3. Employee engagement activities – Again, we understand the arguments FOR these programs… happy employees are more productive, more innovative, and yield better results. However, when do you go too far? When do go so far trying to engage employees that you forget to engage patients?
  4. Sustainability – Most of you, by now, have very active sustainability programs (e.g., green, recycle, reduced carbon footprint, etc.). We applaud the intent. However, when it comes to relieving pain, curing disease, or improving our lifestyle, we don’t really care. Do what you can in the area of sustainability, but please ensure that these efforts enhance, not detract from the overall patient experience or impact.
  5. Non-value added packaging – We don’t need packaging with 7-color glossy print. Honestly, we throw out the packaging immediately after receiving our products. This is an area that you should work to differentiate yourself from others with value, not “bells and whistles” that do nothing, but add cost.
  6. Corporate branding and marketing – How many healthcare firms change their corporate branding each year? And, when they do, how many $millions are spent doing so. Sure, this may matter to other stakeholders (such as shareholders, investors, and industry watchdogs), but it does nothing to improve our experience.

There are a number of things you do that we truly do value and appreciate. Let’s look at a few of these (some of you should transfer some of your spending from activities listed above to these areas).

Things that really do matter to patients:

  1. Cost control – Finding ways to improve the cost for us is always appreciated. We do understand the need to recoup your R&D investments and turn a reasonable profit. However, it is always just as important to ensure that everything you do provides value and will ultimately benefit your primary stakeholders, especially the patient.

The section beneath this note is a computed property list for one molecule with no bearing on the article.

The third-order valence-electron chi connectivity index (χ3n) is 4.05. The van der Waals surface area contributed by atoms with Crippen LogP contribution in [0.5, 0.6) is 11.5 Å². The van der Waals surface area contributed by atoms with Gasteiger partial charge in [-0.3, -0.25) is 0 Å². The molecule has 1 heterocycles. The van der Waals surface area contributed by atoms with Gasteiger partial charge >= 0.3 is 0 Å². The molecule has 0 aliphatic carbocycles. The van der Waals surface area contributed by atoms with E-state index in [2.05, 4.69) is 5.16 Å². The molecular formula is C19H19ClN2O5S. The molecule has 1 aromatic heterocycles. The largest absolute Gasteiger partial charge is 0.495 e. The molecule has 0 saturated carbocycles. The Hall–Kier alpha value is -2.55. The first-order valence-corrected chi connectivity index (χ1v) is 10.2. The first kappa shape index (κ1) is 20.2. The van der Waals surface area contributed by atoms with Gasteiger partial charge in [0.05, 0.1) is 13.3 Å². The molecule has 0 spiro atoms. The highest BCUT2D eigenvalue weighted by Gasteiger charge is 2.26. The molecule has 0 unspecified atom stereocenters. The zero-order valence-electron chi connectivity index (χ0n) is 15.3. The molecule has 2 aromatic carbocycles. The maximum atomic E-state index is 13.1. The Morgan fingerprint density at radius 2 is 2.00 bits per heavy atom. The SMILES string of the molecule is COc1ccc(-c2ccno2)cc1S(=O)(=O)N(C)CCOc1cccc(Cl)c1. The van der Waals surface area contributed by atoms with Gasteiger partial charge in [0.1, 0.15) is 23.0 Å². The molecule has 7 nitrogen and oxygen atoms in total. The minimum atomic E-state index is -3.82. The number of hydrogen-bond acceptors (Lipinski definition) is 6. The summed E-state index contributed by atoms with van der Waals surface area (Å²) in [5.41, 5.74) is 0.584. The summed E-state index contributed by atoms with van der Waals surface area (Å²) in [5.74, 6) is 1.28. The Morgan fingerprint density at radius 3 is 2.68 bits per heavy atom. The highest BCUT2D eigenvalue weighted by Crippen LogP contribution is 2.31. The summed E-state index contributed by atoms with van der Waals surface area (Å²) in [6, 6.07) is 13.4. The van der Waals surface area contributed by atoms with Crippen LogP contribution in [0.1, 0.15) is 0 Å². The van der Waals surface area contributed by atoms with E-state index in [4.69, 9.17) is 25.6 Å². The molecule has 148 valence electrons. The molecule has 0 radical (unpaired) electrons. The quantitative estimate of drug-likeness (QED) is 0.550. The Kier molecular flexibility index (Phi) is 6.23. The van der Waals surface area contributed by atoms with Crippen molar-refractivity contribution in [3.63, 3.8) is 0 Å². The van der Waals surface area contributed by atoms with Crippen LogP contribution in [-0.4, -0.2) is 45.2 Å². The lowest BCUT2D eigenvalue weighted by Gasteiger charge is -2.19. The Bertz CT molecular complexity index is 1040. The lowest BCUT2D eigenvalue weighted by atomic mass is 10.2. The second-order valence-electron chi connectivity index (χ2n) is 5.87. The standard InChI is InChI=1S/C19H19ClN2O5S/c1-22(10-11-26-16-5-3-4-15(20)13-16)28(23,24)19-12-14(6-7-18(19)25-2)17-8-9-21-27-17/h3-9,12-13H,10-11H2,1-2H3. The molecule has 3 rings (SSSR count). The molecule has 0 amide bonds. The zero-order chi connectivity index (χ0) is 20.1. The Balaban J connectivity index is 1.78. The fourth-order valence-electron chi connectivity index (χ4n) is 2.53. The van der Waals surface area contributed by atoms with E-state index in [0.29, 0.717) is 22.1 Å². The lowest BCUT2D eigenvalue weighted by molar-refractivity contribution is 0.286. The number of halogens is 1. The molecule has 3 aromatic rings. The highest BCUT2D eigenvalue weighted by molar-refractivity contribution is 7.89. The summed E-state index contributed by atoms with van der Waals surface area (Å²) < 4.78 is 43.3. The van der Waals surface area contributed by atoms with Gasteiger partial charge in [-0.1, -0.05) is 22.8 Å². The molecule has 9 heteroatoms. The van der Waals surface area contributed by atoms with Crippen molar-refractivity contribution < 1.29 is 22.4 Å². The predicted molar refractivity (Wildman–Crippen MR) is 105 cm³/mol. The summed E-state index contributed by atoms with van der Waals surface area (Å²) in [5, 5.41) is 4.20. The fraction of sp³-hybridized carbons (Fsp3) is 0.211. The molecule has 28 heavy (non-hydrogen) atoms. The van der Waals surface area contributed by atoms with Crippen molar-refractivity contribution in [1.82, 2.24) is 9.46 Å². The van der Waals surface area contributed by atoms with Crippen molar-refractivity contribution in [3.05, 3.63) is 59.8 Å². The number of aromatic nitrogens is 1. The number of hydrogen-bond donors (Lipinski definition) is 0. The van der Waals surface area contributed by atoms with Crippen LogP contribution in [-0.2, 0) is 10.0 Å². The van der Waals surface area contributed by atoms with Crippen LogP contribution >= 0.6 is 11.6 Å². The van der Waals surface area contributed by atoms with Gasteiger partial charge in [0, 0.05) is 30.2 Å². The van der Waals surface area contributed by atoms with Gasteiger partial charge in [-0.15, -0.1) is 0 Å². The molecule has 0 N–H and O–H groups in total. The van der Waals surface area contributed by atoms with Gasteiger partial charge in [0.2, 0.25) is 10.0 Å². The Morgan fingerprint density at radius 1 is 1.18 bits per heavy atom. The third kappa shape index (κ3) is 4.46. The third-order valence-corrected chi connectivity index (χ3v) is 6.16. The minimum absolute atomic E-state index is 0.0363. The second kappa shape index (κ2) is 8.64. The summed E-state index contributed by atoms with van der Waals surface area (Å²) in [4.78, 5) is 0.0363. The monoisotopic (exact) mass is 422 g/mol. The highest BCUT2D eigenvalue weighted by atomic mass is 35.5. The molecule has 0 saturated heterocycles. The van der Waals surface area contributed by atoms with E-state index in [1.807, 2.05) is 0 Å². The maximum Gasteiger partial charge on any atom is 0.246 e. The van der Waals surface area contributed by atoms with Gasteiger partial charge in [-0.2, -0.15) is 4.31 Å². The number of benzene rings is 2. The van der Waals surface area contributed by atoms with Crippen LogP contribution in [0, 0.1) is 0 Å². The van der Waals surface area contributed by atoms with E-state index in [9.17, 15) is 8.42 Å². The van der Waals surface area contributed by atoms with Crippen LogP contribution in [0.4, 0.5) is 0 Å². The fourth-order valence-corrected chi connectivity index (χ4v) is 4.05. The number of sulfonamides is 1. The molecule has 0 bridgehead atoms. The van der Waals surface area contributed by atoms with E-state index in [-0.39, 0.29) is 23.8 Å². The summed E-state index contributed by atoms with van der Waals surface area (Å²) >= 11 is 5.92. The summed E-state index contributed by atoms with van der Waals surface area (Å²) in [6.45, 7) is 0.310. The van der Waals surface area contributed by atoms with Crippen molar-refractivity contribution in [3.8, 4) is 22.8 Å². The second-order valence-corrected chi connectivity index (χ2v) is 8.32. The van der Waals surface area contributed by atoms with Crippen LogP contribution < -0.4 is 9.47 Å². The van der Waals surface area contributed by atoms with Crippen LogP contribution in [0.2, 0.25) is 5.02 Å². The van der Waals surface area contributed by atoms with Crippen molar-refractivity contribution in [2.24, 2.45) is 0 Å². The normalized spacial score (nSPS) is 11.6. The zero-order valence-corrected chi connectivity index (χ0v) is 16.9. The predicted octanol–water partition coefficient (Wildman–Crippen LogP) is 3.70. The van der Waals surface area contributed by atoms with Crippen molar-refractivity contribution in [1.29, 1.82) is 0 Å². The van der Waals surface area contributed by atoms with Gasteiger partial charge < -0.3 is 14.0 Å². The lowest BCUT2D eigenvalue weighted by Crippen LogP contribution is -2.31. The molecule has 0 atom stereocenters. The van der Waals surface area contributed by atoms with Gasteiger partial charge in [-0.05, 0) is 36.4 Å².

2. Innovation – We appreciate your efforts toward continuous improvement. We appreciate pharmaceuticals that can be taken orally rather than injection. We appreciate the ability to spend less time in the hospital. We appreciate less invasive procedures. Innovation that improves the patient experience is always appreciated.
  3. Employee development – We understand the need to help your employees stay current, stay motivated, and continue making positive improvements to your products. Efforts spend to advance the capabilities of your valued employees ultimately will benefit us.
  4. Customer service – The availability of needed products and having individuals that can answer our questions is important. When you enhance the interface between company and patient, our experience is improved.
  5. Product quality – We expect your products to be of high quality and to do for us what you promise. Please ensure that you remain diligent in these areas. When cost cutting is needed, please look elsewhere before you jeopardize the quality of your products.
  6. Business continuity/compliance – Because we count on you and your products, your efforts to remain in business and viable are important. We have read too many accounts of products that had to be recalled or market shortages simply because companies failed to remain diligent or compliant. Efforts in these areas are important for us.

Please understand that the intent of this message is simple… it is important to occasionally ask the question, “If patients are important to our business, will this activity/program/project/objective provide a benefit to the patient. If not, is it really that important to do? Would our patients pay more because we do this?”

Thank you for giving me this opportunity to advocate for patients. After all, probably everyone reading this is also a patient or loves someone that is a patient. When you improve the overall experience for patients, everyone benefits.